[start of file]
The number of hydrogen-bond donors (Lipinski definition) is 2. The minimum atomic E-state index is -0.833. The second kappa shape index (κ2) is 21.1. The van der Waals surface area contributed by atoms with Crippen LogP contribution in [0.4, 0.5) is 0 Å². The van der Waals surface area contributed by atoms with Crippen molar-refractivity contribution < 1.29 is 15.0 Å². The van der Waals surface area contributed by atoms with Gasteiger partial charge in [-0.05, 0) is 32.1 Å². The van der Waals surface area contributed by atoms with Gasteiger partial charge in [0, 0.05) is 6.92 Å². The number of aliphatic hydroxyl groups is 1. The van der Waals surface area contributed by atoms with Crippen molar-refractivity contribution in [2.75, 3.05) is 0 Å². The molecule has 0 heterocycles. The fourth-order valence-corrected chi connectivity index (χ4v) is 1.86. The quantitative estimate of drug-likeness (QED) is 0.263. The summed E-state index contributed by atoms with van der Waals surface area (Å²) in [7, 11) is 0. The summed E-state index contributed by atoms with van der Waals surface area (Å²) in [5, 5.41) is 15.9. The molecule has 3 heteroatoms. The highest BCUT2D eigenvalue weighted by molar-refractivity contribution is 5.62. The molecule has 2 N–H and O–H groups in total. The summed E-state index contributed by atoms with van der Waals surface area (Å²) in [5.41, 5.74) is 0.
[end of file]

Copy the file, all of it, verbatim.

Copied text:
The number of hydrogen-bond donors (Lipinski definition) is 2. The minimum atomic E-state index is -0.833. The second kappa shape index (κ2) is 21.1. The van der Waals surface area contributed by atoms with Crippen LogP contribution in [0.4, 0.5) is 0 Å². The van der Waals surface area contributed by atoms with Crippen molar-refractivity contribution < 1.29 is 15.0 Å². The van der Waals surface area contributed by atoms with Gasteiger partial charge in [-0.05, 0) is 32.1 Å². The van der Waals surface area contributed by atoms with Gasteiger partial charge in [0, 0.05) is 6.92 Å². The number of aliphatic hydroxyl groups is 1. The van der Waals surface area contributed by atoms with Crippen molar-refractivity contribution in [2.75, 3.05) is 0 Å². The molecule has 0 heterocycles. The fourth-order valence-corrected chi connectivity index (χ4v) is 1.86. The quantitative estimate of drug-likeness (QED) is 0.263. The summed E-state index contributed by atoms with van der Waals surface area (Å²) in [7, 11) is 0. The summed E-state index contributed by atoms with van der Waals surface area (Å²) in [5, 5.41) is 15.9. The molecule has 3 heteroatoms. The highest BCUT2D eigenvalue weighted by molar-refractivity contribution is 5.62. The molecule has 2 N–H and O–H groups in total. The summed E-state index contributed by atoms with van der Waals surface area (Å²) in [5.41, 5.74) is 0.